I really enjoyed this interview with Joeseph of the What I’ve Learned Youtube channel. It has a whopping 850k subscribers and thus many, many new people will be exposed to this research to better understand cholesterol — especially as it relates to the low carb ketogenic diet.
We manage to get into the basics of the energy model and touch on risk as well. If you’re new here and you’d like to learn more, you might want to check out another video interview I had a couple months ago with DietDoctor.com. There’s also an excellent, illustrated Simple Guide to Cholesterol on Low Carb series.
And as always, feel free to plug in your own cholesterol numbers for our risk calculator and/or ask questions at our questions page. Or just comment down below.
Hi Dave and Siobhan,
Have either of you seen this study before? It is entitled “Hepatic secretion of VLDL fatty acids during stimulated lipogenesis in men”. Five healthy men were studied in the basal state, and 1 and 4 days after the start of a hypercaloric carbohydrate-enriched diet (2.5 times energy expenditure). Here is a link to it.
I would be interested in hearing what you think of it with respect to your energy transport model.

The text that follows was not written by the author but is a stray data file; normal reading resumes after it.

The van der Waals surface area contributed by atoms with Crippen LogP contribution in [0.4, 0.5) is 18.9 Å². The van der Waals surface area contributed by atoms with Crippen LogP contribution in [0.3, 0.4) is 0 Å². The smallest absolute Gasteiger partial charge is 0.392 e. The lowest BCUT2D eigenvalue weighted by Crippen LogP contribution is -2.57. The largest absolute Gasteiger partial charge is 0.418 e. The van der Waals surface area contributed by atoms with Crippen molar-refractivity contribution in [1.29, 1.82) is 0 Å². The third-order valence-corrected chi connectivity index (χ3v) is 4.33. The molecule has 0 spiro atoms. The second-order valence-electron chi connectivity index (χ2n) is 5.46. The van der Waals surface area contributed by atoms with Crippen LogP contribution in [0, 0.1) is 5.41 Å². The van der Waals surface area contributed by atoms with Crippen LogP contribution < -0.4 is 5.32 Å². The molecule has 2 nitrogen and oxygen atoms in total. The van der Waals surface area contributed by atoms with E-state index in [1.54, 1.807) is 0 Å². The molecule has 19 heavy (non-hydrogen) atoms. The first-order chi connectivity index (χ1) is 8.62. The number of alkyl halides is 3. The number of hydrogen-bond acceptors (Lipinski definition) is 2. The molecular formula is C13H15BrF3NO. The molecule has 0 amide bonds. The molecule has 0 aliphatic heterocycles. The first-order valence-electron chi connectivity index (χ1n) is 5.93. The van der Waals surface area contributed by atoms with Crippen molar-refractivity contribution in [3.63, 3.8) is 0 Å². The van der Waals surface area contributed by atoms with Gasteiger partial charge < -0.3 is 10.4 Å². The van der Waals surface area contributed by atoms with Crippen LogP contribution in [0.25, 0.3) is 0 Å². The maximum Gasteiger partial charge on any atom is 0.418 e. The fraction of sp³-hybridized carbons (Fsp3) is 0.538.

Thanks … Ray
I don’t believe so! Thanks for the excellent link. I have put it on my list to read and discuss with Dave, though so I will get back to you once I’ve done that. 🙂
Sounds good … thanks.
Have you or Dave heard of the theory that that heart disease is really just a case of slow motion scurvy due to inadequate Vitamin C. The last entry on this web site page (https://zonulintightjunction.com/heart-disease-1) has a pdf that summarizes the history of the cholesterol theory of heart disease and then it goes on to discuss the relationship between LPa and Vitamin C. Sounds like a good N=1 experiment for you or Dave … increase your Vitamin C intake to see how it affects your LPa. If you want to try it there is a pharmacokinetics chart in the Vitamin C section of the same web site (zonulintightjunction.com) that can help you decide on the correct oral vitamin C dose.
Yes, I’ve heard of it. I’d imagine any protocol that either directly damages the arteries, or results in impaired ability to heal damage in the arteries would raise lipoprotein(a), as it is an acute phase reactant (inflammation high = lipoprotein(a) higher from baseline) and is involved in wound healing. This would be doable by inducing subclinical scurvy in mice (as I believe was originally done). However, if subclinical scurvy is causing high lp(a) in humans, taking vitamin C should lower it, as you said. But there’s no need for to try it – it has been done already – and it does not work.
Based on that, I haven’t seen good evidence of it being “the” explanation for lp(a). I do however think it’s plausible you could cause higher lp(a) by inducing scurvy, as it would lead to damaged or improperly healed arteries. But, I speculate, so would eating a diet (or doing other things) that causes damaged arteries in other ways. And there does appear to be some good evidence for a genetic baseline, as well, plus other contexts factoring in. Does that make sense? 🙂